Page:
The Corner

The Clinton Campaign Should Fear Donald Trump

The New York Times takes a look at “the Clinton plan to defeat Trump.”

[Clinton’s campaign manager Robbie] Mook and his colleagues regard Mr. Trump as a wily, determined and indefatigable opponent who seems to be speaking to broad economic anxieties among Americans and to the widely held belief that traditional politicians are incapable of addressing those problems. Publicly, the Clinton operation is letting the Republicans slug it out. But privately, it and other Democrats are poring over polling data to understand the roots of Mr. Trump’s populist appeal and building up troves of opposition research on his business career.

The range of outcomes for a Hillary-vs.-Trump contest seems pretty wide — Trump could be like Barry Goldwater in 1964 or he could be like Richard Nixon in 1972. A lot of Democrats are convinced that Trump’s an easily beaten, hateful clown, which sounds a lot like Jeb Bush’s thinking about a year ago.

There’s disagreement over how much head-to-head polling matters at this point; Hillary’s beating Trump pretty regularly. Obviously, the #NeverTrump Republicans make Trump’s task tougher. They argue, accurately, that Trump is neither a conservative nor anything resembling a traditional Republican. But that’s also why Hillary’s and the Democrats’ traditional playbooks probably aren’t going to work. Trump alienates some Republicans but also wins over certain Democrats. About 20,000 Massachusetts voters left the Democratic party this winter. Who do you think they’re voting for today?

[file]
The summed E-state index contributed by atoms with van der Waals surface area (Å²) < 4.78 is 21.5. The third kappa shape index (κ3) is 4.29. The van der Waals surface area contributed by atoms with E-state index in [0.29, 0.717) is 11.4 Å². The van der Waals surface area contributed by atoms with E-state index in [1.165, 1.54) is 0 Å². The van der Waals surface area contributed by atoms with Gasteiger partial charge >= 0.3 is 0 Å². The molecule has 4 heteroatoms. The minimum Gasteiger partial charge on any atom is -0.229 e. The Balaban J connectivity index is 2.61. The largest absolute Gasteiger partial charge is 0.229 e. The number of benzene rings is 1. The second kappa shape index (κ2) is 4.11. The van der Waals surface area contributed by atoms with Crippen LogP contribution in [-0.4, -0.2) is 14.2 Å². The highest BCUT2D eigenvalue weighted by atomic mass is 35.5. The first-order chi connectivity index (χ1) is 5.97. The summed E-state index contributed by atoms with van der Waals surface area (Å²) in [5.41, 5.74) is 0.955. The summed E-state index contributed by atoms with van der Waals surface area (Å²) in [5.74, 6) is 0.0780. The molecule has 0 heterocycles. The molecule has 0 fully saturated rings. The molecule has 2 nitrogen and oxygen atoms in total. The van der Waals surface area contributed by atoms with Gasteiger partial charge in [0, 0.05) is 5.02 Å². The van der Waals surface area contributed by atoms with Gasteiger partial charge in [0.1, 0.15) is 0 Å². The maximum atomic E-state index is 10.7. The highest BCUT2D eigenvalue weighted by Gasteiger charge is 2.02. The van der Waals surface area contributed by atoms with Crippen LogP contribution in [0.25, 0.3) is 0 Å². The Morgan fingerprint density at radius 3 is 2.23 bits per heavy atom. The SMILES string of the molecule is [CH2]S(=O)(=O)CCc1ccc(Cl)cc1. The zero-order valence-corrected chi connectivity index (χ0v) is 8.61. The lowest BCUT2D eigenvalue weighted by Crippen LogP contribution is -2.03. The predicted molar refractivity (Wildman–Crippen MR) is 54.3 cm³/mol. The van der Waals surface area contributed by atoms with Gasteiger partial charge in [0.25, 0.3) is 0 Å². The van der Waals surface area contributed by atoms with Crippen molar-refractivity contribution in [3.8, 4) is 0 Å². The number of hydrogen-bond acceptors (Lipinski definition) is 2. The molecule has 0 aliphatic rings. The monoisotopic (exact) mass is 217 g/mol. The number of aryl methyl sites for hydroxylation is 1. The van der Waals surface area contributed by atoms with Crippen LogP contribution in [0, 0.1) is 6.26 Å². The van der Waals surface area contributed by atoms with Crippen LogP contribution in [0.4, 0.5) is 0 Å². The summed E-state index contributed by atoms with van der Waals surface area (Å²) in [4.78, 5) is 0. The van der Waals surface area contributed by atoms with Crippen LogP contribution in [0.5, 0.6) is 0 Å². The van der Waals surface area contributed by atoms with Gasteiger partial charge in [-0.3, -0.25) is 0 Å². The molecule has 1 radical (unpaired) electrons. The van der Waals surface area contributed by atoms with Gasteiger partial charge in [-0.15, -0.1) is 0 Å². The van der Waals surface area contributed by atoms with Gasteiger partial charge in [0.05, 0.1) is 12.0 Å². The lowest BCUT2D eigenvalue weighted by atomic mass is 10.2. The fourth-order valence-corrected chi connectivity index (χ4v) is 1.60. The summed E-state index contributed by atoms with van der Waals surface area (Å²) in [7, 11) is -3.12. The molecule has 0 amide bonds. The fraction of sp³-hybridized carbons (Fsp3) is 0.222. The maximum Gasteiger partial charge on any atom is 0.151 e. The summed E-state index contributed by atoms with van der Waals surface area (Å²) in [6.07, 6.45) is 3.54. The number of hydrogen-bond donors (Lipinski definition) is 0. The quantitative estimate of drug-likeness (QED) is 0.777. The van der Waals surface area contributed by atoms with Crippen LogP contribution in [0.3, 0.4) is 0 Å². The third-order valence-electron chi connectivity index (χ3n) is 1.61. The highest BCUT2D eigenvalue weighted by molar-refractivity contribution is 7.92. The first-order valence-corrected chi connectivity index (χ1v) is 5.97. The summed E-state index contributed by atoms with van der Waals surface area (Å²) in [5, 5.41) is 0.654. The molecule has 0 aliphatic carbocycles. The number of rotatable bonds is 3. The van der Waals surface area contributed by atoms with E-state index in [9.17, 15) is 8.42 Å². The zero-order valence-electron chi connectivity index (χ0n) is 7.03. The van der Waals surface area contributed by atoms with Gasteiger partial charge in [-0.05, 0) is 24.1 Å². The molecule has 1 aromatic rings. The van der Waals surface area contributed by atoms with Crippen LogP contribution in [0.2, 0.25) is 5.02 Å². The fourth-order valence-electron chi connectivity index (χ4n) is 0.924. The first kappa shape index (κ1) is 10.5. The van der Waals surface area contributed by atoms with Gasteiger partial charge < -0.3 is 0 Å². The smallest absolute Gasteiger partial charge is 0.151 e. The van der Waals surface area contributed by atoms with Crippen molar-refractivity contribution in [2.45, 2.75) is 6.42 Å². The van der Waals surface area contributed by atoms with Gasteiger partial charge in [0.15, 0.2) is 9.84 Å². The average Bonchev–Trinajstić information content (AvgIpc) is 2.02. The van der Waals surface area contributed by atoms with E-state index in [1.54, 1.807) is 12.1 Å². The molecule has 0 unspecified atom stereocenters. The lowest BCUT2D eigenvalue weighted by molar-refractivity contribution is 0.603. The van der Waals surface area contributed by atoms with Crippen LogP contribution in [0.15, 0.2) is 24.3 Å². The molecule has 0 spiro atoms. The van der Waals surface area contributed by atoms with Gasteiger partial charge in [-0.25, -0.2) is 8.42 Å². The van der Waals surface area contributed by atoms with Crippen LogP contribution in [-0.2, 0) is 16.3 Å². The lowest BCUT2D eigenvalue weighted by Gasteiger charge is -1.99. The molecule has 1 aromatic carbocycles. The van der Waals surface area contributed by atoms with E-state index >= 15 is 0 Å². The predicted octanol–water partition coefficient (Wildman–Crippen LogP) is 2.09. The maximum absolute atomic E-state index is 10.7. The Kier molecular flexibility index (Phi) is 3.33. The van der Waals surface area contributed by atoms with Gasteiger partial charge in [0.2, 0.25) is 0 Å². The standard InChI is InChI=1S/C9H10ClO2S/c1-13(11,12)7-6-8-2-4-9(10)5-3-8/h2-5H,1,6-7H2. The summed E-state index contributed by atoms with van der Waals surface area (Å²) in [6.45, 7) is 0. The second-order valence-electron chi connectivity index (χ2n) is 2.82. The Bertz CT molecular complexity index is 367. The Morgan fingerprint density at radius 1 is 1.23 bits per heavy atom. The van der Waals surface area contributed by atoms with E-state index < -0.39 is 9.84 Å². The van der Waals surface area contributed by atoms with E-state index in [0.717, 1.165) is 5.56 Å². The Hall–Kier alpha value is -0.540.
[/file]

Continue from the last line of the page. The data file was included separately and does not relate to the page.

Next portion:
Think about who Hillary has faced in her political career: Rick Lazio, John Spencer, and Barack Obama. She beat the two Republicans in Democrat-friendly New York state easily, then wore down in the 2008 slugfest against Obama. She’s stumbled against Bernie Sanders – the outsider tapping into anger with Washington, who bashes Wall Street and argues the system is rigged . . . and now she could face a GOP nominee who’s an outsider tapping into anger with Washington, who bashes Wall Street and who argues the system is rigged.

They’ll try the anti-Romney Bain playbook, and maybe it will work; on the other hand, Trump’s whole campaign is that he’s the traitor to his class, the big-business mogul who’s willing to take on corporate America for outsourcing jobs and hiring illegal immigrants. Can Hillary use early ads to define Trump as unacceptable, the man who won’t denounce the KKK and who has black students removed from his rallies? Sure. But Trump will argue Hillary’s the candidate of Black Lives Matter and Al Sharpton. She’ll argue he’s a bigot; he’ll argue she wants to let more Muslim terrorists into the country.

Trump will attack Hillary Clinton like she’s never been attacked. He’ll bring up Juanita Broderick, Paula Jones, Kathleen Willey early and often. He’ll argue she should be in jail over her private e-mail server. He’ll argue that anything she refuses to release, like transcripts of speeches to Wall Street, constitute dirty deals with special interests. He might accuse her of having a sham marriage, or that Webb Hubbell is Chelsea’s biological father. There are no limits with Trump, and Democrats should be nervous about Hillary’s ability to get into the mud with him and come out a winner.

Who looks more energetic? Which candidate looks like a fighter? Who’s offering simpler answers and a rosier vision of the near-future? Hillary Clinton is the status quo candidate in a furious political environment. Who do you think will respond better to a curveball, like another San Bernardino attack?


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